New Rules on Racial Profiling


California just passed a law requiring local and state law enforcement agencies to track the race of everyone stopped by police.

Supporters of the bill, as always, say it’s a tool to prevent racial profiling in policing.

Critics of the bill say it’s a bureaucratic nightmare that will only make life harder for officers.

“It’s a terrible piece of legislation,” said Lt. Steve James, president of the Long Beach Police Officers Association and the national trustee for the California Fraternal Order of Police.

“There is no racial profiling. There just isn’t,” he said. “There is criminal profiling that exists.”

Others disagree.

Rosa Aqeel, the legislative director of PICO California, a faith-based advocacy group that lobbied heavily for the law’s passage, said it will replace anecdotal evidence on stops and contacts with actual data.

“It creates a set of actual data that will allow us to see where racial profiling is happening,” Aqeel said, describing police officials who deny that racial profiling occurs as out of touch with reality. “All I can say is thank God this bill got signed and we’ll be able to look at the data and see what’s really going on. We should all want to see the data, so we can see how pervasive the problem is.”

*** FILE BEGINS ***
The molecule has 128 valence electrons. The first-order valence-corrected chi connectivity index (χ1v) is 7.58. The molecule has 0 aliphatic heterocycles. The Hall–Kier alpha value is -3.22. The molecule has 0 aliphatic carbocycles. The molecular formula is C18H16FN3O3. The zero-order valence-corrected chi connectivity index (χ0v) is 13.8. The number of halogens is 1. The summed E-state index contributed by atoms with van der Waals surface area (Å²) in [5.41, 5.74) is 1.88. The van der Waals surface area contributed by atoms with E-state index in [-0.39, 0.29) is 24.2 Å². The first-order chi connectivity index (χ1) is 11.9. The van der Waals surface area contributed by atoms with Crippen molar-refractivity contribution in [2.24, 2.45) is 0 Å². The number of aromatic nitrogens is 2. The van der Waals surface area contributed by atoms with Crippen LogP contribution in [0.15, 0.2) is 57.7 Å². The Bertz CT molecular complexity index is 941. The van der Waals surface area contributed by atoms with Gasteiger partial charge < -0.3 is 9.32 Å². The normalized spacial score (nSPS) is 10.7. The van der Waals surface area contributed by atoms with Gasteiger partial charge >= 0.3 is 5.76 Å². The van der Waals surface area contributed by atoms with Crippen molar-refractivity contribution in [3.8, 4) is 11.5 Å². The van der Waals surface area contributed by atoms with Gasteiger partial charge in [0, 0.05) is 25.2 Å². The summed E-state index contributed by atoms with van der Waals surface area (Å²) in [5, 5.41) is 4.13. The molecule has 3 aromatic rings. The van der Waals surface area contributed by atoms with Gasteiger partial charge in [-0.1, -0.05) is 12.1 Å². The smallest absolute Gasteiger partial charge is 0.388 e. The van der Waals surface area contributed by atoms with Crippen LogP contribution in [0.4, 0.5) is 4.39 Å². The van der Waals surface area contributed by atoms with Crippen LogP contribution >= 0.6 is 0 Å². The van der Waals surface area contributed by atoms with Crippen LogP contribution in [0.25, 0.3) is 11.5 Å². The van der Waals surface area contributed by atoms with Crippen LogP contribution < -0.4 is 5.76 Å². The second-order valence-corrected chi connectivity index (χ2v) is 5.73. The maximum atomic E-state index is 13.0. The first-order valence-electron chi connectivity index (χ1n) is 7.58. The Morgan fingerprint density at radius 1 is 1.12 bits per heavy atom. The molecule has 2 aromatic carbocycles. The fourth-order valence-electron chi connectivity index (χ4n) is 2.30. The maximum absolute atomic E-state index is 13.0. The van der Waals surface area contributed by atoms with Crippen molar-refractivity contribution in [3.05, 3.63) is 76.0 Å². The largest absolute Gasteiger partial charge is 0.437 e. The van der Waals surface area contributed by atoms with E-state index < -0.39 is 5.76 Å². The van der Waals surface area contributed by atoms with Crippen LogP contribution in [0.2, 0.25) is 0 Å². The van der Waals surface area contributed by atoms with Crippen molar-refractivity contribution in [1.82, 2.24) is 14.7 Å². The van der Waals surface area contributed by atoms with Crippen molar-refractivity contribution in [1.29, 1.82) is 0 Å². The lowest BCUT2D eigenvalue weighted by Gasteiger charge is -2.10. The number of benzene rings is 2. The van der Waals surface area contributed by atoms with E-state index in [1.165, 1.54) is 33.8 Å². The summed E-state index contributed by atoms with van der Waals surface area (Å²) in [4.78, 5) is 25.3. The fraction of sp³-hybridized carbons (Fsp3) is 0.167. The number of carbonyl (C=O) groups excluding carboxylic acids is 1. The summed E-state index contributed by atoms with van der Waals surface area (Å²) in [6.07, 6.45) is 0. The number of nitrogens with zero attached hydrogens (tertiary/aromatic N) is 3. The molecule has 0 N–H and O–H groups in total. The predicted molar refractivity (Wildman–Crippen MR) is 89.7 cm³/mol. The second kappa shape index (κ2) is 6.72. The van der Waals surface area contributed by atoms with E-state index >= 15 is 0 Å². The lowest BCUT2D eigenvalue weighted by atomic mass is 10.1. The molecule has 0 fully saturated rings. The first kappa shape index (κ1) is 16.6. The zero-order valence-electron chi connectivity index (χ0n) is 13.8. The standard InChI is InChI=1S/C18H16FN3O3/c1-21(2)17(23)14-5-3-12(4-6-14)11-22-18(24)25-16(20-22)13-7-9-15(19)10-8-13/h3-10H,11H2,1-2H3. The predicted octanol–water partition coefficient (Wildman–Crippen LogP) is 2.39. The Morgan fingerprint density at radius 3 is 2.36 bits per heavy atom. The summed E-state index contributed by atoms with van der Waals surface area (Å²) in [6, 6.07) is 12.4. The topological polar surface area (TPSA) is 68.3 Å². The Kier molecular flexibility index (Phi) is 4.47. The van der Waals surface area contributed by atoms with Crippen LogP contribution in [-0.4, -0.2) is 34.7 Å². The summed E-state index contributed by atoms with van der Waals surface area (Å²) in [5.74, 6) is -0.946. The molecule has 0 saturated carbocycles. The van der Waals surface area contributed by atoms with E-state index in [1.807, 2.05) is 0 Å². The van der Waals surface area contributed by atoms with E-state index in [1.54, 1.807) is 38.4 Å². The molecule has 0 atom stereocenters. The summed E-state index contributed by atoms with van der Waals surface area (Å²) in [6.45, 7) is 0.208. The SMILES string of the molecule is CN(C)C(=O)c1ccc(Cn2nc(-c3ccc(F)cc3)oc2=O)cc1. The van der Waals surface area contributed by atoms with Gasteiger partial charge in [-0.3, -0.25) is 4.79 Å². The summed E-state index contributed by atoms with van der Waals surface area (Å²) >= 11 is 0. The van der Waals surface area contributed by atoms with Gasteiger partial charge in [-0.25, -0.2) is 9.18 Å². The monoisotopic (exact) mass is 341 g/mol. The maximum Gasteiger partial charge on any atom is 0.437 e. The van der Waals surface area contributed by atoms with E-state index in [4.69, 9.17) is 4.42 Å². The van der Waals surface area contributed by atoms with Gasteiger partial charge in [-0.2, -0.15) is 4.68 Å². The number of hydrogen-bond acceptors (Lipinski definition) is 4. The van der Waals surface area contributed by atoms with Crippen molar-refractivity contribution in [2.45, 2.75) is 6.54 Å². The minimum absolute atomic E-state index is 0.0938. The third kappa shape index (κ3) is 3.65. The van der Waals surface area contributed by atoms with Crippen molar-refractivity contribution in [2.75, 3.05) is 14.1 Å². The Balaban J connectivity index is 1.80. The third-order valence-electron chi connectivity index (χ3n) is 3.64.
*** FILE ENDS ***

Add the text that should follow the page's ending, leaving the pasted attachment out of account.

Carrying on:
Lt. Craig Lally, president of the union that represents Los Angeles police officers, called the new measure “another one of these feel-good laws” that will be impossible to enforce.

“Sometimes when people get pulled over they claim it’s because they are black, or Hispanic or white,” he said. “Unless you can get into the officer’s mind when he’s doing that traffic stop, there is no way to prove it was because of race—unless he or she admits it…. It is impossible to look at statistics and prove racism.”



Keeping detailed records of every traffic stop’s race does not take into account variables that affect the data. Certain areas have different percentages of races at different times of day, year, etc. if an officer’s stops are 70% male blacks in an area where, during his shift, a large majority of that race regularly drive through his beat during the night shift, but the day shift has large volumes of all races during the day (say a retail-zoned area), but during holiday seasons the stores remain open much later, then the numbers of each race are greatly swayed by these situations. To get s good breakdown of what is “normal” will take years, and that data would also be affected by economic trends, drug abuse problems moving in/out of the area, etc.

There’s no easy marker that can cover the profiling issue other than a good supervisor who knows his/her officers and the beats they cover.

The comment above saying there is criminal profiling is correct. A good cop knows when a vehicle is out of place. Then it takes diligence to find a legal reason to stop, and the intelligence to spot indicators of criminal activity. The majority of my career was spent on 3rd shift, where I couldn’t even see the race(s) of the vehicle occupant(s) until I turned on my takedown lights. I couldn’t even tell you a guess at the racial percentages of my stops. What I CAN tell you is proactive policing lowers criminal activity in the areas where diligent police tactics were used.

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